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IRS Red Flags That Trigger Audits

Red Flag

IRS Red Flags That Trigger Audits

This tax season has begun, and the IRS has warned that filing mistakes may cause delays amid staffing shortages and a massive backlog. Tax experts say that filing electronically is your best chance for a quick refund but other moves may attract the IRS’s attention.

The IRS closed nearly half a million audits in the fiscal year 2020, or about 0.29% of the roughly 157 million individual income tax returns it received, according to agency data released.

The IRS has a three-year statute of limitations for auditing a tax return, but there’s no limit on the amount of time they may pursue fraud or non-filers. One of the first cues may be claiming too many credits or deductions compared to your income, tax experts say. Here are the IRS red flags that trigger audits and some pointers as to how you can be mindful of them.


Audit Triggers

The Internal Revenue Service uses software to assign numeric scores to each tax return, with higher scores more likely to set off audit alarms.

This system calculates the amount of each deduction and credit that taxpayers can claim based on income.  If a taxpayer’s write-offs fall outside the system’s calculated range, the score may increase or decrease depending on whether the number of deductions exceeds what the taxman allows. For example, if a taxpayer earning $90,000 claims $60,000 in charitable deductions, the system will flag this as suspicious.

if the forms you submit do not match your reported income, an automated notice will be triggered, which may lead to further questions from the IRS.

For example, the IRS might receive your full-time wages on Form W-2, contract earnings on Form 1099-NEC. But to avoid underreporting, you should double-check these forms with a free IRS transcript before filing. You can get a copy of your tax transcripts by setting up an e-services account at the IRS website.


Top IRS Red Flags that Trigger Audits

  1. Unreported Income
  2. Rounded Numbers
  3. Refundable credits like the earned income tax credit
  4. Excessive write-offs compared with earnings


Write-Off Red Flags

Advance child tax credit or stimulus payment errors are likely to be caught by the IRS this year, but other write-offs tend to be a recurring reason. As an example, the earned income tax credit—a tax benefit for low- to middle-income families—is valuable because it is refundable; you may still get a refund even if your income is too low to owe taxes.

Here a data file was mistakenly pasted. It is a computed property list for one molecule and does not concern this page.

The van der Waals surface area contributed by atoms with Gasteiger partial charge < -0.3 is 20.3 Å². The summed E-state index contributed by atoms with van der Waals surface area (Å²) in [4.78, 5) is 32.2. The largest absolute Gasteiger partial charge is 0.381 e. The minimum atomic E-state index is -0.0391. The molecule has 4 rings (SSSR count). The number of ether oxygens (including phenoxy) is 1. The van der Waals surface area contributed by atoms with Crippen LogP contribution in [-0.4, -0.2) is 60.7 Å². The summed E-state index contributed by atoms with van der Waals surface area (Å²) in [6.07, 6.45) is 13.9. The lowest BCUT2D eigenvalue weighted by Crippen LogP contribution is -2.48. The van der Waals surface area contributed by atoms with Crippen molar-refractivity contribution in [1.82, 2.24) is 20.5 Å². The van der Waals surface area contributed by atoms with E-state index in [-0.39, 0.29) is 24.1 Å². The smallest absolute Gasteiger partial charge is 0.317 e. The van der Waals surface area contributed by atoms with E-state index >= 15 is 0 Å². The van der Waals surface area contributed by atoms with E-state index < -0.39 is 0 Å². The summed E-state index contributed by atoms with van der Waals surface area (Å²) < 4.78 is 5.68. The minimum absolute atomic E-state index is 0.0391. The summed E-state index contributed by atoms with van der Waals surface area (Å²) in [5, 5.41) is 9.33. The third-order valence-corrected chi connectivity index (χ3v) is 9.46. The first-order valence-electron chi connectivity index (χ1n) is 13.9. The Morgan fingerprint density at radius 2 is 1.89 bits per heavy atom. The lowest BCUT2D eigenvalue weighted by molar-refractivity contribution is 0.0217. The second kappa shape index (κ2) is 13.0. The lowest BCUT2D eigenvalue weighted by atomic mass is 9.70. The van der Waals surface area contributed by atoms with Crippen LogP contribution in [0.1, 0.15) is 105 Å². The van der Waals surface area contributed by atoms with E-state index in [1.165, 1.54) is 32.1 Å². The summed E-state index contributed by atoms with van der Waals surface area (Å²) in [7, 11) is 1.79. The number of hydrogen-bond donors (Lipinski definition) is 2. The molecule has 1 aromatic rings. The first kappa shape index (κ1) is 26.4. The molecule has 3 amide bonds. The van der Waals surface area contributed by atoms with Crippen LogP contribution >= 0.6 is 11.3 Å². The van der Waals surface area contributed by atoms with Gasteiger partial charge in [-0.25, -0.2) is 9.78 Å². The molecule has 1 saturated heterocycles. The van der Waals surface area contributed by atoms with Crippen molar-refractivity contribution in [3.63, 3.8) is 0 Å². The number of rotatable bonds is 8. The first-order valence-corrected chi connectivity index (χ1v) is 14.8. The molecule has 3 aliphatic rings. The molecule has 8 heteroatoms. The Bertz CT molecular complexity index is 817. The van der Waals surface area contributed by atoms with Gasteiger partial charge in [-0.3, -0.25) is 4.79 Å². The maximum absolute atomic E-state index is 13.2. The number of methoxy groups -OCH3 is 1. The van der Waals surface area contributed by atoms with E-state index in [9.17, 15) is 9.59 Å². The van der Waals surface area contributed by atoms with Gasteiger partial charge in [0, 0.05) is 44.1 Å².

Claiming the earned income tax credit as a self-employed person is a give-away that you haven’t been reporting all your income. You need to have receipts for income, not just deductions. Self-employed taxpayers must be cautious when making deductions for a home office or a vehicle because the IRS typically disallows any deductions that can be classified as personal, rather than business expenses.

When you’re reporting income and expenses, be accurate and precise.  Imprecise numbers are a tipoff that you have not done the work necessary to accurately report your revenue and expenses.


Burden of Proof

You should not be afraid to face those tax problems if you can back up your claims with proper documentation.  “The IRS is not the enemy”.


Bottom line

While the chances of the IRS auditing you are slim, there are still several reasons why your return may get flagged by the IRS’ system, which could then in turn trigger a notice for the IRS to audit you. Signs of a possible audit include unusually high write-offs compared with revenues, unreported income, refundable tax credits, and more. Remember that when it comes to dealing with the IRS, you are only as good as your supporting documents. So you should be mindful of these IRS red flags that trigger audits.

Don’t want to deal with the IRS altogether? There is a way! Send us a message today and let our expert tax professional deal with them. Get yourself the peace of mind that your tax professional is working day and night to ensure that your tax return is made to be fully compliant with the IRS.